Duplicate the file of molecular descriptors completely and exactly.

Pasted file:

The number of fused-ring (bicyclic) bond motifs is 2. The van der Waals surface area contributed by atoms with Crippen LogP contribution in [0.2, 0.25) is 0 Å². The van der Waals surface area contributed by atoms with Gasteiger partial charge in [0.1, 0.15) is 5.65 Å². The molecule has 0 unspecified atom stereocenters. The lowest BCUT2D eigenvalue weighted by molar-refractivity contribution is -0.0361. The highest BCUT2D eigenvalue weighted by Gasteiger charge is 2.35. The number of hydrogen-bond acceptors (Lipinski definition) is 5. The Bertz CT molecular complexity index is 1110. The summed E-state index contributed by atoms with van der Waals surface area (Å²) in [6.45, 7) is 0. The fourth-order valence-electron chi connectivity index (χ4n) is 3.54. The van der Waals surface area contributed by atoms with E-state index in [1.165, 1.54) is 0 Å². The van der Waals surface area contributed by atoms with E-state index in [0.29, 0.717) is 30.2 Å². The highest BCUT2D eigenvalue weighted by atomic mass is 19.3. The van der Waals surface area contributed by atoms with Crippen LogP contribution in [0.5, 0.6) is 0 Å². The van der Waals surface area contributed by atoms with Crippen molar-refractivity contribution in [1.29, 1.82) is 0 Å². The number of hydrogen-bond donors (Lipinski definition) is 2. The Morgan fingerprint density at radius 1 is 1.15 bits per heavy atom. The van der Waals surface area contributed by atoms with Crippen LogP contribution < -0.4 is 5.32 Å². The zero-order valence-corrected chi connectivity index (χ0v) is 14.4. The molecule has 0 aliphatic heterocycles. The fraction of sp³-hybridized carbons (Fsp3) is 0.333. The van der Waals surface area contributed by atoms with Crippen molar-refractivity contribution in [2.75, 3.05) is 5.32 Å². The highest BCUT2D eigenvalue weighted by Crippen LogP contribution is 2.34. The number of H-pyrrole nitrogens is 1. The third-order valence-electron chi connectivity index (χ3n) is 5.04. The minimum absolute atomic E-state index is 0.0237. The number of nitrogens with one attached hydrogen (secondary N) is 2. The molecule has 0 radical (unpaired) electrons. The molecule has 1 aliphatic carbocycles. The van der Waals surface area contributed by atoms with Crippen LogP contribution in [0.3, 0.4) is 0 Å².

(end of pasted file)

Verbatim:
The number of fused-ring (bicyclic) bond motifs is 2. The van der Waals surface area contributed by atoms with Crippen LogP contribution in [0.2, 0.25) is 0 Å². The van der Waals surface area contributed by atoms with Gasteiger partial charge in [0.1, 0.15) is 5.65 Å². The molecule has 0 unspecified atom stereocenters. The lowest BCUT2D eigenvalue weighted by molar-refractivity contribution is -0.0361. The highest BCUT2D eigenvalue weighted by Gasteiger charge is 2.35. The number of hydrogen-bond acceptors (Lipinski definition) is 5. The Bertz CT molecular complexity index is 1110. The summed E-state index contributed by atoms with van der Waals surface area (Å²) in [6.45, 7) is 0. The fourth-order valence-electron chi connectivity index (χ4n) is 3.54. The van der Waals surface area contributed by atoms with E-state index in [1.165, 1.54) is 0 Å². The van der Waals surface area contributed by atoms with E-state index in [0.29, 0.717) is 30.2 Å². The highest BCUT2D eigenvalue weighted by atomic mass is 19.3. The van der Waals surface area contributed by atoms with Crippen LogP contribution in [0.5, 0.6) is 0 Å². The van der Waals surface area contributed by atoms with Crippen molar-refractivity contribution in [1.29, 1.82) is 0 Å². The number of hydrogen-bond donors (Lipinski definition) is 2. The Morgan fingerprint density at radius 1 is 1.15 bits per heavy atom. The van der Waals surface area contributed by atoms with Crippen LogP contribution < -0.4 is 5.32 Å². The zero-order valence-corrected chi connectivity index (χ0v) is 14.4. The molecule has 0 aliphatic heterocycles. The fraction of sp³-hybridized carbons (Fsp3) is 0.333. The van der Waals surface area contributed by atoms with Crippen molar-refractivity contribution in [2.75, 3.05) is 5.32 Å². The highest BCUT2D eigenvalue weighted by Crippen LogP contribution is 2.34. The number of H-pyrrole nitrogens is 1. The third-order valence-electron chi connectivity index (χ3n) is 5.04. The minimum absolute atomic E-state index is 0.0237. The number of nitrogens with one attached hydrogen (secondary N) is 2. The molecule has 0 radical (unpaired) electrons. The molecule has 1 aliphatic carbocycles. The van der Waals surface area contributed by atoms with Crippen LogP contribution in [0.3, 0.4) is 0 Å².